The recent shootings of students Connecticut and firefighters have brought to the surface a number of well trod arguments. Among those are comparisons to the number of murders in the United States with firearms versus the number of murders in the United Kingdom with firearms. The comparison is staggering, both by numbers and by percentages. Over 10,000 died to firearms in the United States homicides last year, as compared to around 50 in the U.K.
Debaters are very quick to point out the stringent gun laws in the U.K. and suggest that we, in the U.S. consider similar measures. But the question is, would they be effective. The numbers certainly make it seem so.
The U.K. has a much smaller population and has never had the murder rate of the United States. The raw numbers shouldn't be anywhere near comparable as such. To better show the picture, we need to look at trends over times.
Using data from the United Nation's website, I found per capita murder rates (number of people killed in homicides per 100,000 (see the included graphic.)
Again, the raw numbers are staggering in comparison. However, one should look at how much the numbers changed. The UK gun ban was put in place in 1997. The homicide rate did not significantly drop until 2008,. In the United States, our numbers have dropped as well. The overall difference between 2001 and 2009 for the U.S. and the U.K. is an almost identical drop, .5 to .6 people murdered per 100,000.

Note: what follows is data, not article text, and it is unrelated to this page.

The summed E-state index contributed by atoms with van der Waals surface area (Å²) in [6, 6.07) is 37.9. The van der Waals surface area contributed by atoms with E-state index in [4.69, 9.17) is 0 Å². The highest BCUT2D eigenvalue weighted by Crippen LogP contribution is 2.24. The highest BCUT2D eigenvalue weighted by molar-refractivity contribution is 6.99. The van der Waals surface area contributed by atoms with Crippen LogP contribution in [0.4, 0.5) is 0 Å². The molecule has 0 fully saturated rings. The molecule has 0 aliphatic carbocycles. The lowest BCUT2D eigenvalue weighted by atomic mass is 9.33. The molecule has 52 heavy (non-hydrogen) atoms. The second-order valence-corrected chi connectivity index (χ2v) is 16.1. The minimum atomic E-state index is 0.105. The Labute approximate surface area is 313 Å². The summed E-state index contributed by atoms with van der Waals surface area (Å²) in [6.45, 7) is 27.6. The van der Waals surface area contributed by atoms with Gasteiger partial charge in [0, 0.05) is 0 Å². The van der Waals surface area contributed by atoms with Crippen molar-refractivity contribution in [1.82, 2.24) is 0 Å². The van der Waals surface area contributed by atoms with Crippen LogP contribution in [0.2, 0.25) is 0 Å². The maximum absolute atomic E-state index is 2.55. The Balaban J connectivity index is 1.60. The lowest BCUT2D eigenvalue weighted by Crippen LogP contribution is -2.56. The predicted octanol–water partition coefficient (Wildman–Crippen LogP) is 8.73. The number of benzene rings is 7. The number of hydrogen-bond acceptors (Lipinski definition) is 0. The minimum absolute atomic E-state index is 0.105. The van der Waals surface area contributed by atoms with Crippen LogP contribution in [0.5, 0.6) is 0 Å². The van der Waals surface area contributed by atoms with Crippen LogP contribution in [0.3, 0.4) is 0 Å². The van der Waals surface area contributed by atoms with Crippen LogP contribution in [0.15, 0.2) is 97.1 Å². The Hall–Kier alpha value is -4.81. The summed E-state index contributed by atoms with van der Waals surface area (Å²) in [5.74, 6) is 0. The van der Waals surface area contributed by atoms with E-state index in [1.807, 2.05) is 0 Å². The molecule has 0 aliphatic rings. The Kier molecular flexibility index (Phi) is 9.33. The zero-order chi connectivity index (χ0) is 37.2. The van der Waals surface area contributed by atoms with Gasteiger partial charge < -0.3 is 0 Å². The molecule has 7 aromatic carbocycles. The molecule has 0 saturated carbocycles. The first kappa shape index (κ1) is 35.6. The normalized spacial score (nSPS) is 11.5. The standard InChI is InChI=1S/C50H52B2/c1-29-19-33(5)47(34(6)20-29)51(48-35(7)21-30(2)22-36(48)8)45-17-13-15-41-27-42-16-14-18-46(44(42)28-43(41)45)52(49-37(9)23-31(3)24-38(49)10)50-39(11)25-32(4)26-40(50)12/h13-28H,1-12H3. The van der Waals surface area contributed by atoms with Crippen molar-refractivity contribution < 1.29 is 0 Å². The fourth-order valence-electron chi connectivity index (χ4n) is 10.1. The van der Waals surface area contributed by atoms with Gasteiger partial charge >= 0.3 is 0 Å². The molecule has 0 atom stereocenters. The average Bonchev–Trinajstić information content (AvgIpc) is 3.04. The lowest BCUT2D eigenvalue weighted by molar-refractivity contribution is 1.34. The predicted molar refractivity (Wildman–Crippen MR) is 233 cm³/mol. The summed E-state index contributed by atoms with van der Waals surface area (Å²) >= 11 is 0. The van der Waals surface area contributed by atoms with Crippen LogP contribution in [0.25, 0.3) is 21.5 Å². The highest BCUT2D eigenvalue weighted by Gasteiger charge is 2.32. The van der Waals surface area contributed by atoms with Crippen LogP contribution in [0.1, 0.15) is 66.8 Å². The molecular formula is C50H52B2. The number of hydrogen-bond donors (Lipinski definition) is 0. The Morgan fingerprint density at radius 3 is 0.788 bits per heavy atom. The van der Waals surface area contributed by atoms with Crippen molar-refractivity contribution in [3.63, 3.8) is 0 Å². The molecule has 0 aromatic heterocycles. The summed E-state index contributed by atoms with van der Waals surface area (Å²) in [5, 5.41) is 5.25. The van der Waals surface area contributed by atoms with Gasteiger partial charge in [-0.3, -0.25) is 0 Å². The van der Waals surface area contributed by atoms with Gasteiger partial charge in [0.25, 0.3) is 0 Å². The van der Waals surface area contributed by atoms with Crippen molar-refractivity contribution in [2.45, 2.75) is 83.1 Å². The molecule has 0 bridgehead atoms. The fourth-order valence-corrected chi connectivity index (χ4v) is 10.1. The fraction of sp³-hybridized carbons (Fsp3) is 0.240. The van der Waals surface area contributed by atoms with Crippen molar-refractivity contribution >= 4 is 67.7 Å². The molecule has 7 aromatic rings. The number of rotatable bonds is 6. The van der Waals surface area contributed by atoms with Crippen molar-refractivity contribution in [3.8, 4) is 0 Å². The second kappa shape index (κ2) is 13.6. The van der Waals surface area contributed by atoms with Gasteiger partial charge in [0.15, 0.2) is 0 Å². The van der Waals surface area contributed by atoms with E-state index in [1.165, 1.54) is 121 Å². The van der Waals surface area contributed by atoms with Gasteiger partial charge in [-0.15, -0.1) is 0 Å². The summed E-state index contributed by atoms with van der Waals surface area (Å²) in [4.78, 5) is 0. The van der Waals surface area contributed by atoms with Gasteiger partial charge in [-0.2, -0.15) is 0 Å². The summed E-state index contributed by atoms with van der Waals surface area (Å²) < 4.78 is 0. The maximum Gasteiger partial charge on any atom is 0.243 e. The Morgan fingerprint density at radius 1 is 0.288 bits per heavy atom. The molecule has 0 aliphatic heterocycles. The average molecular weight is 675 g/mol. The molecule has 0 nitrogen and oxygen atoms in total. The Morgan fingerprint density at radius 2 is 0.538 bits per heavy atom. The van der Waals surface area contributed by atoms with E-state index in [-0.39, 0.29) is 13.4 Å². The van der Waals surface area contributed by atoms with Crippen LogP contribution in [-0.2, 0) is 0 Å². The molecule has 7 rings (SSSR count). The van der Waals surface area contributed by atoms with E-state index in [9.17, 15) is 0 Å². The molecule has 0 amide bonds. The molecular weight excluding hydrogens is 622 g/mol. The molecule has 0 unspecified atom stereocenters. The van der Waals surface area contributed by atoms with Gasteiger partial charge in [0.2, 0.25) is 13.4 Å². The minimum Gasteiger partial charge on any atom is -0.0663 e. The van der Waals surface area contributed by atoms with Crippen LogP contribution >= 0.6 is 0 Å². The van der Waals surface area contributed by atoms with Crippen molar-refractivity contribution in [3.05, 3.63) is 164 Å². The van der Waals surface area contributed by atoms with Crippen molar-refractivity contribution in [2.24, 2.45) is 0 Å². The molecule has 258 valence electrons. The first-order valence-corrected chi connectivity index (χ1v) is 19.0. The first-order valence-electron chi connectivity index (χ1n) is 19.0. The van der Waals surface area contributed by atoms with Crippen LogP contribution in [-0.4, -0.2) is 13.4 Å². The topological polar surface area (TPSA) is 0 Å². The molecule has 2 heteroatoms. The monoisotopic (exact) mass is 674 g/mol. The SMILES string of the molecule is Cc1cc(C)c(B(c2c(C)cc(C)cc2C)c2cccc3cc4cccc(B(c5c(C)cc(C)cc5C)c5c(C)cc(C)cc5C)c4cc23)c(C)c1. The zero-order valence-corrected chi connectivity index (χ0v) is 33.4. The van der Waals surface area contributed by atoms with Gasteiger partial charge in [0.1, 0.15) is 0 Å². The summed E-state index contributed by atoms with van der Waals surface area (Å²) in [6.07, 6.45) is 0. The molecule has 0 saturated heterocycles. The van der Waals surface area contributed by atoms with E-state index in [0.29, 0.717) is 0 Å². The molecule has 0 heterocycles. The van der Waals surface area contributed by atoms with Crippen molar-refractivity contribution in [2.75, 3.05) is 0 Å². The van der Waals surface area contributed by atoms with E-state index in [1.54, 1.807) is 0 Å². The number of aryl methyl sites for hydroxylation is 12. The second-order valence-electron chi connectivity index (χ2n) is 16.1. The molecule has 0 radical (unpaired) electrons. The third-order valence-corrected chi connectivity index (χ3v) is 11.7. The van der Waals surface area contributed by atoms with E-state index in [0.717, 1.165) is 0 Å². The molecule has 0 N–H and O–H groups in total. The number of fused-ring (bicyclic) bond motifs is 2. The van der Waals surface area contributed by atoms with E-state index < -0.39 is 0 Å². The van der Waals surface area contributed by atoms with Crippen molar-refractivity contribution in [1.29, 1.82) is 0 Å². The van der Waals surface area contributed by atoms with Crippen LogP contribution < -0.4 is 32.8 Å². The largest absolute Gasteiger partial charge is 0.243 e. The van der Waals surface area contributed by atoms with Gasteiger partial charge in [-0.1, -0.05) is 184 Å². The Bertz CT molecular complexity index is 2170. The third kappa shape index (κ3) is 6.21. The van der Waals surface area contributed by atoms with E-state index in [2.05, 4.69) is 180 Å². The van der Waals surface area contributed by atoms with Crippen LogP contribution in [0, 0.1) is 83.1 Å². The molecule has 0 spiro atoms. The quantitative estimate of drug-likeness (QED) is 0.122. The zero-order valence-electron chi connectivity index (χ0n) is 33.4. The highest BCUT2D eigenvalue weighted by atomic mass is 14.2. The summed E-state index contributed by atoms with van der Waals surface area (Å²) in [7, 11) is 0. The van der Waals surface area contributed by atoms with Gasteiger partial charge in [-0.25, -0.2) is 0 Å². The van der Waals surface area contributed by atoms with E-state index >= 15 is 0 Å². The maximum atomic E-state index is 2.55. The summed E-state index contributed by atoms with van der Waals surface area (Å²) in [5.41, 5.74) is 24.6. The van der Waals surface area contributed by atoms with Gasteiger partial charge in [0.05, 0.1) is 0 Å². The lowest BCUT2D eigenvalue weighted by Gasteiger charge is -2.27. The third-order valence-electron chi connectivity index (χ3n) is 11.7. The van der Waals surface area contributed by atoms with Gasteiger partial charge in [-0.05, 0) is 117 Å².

Even if one wishes to tout the difference in our respective rates, one cannot then automatically attribute it to gun policy. How each country deals with crime has changed. Economic factors, improvements to health care (and thus emergency trauma response) or any of a number of factors could account for the difference.
The only thing that can be said to have dropped, for certain, is the amount of gun crime. Apparently, however, homicide does not require a gun.
This statistical comparison is not a rebuke of any attempt to reform gun control policy in the United States. It is not a call to inaction. It is but one thing: A note that a gun ban, even a strict one, is not an automatic boon in terms of saved lives.
The United States murder rate is at a 50 year low. I realize this matters little to those who have suffered tragedy, but to those who would write legislation or who would try to convince their congressmen to do the same, I hope that it is. And to those who would use Britain as an example, you may wish to look harder at the numbers before you suggest that they are the model of civility you hope to emulate.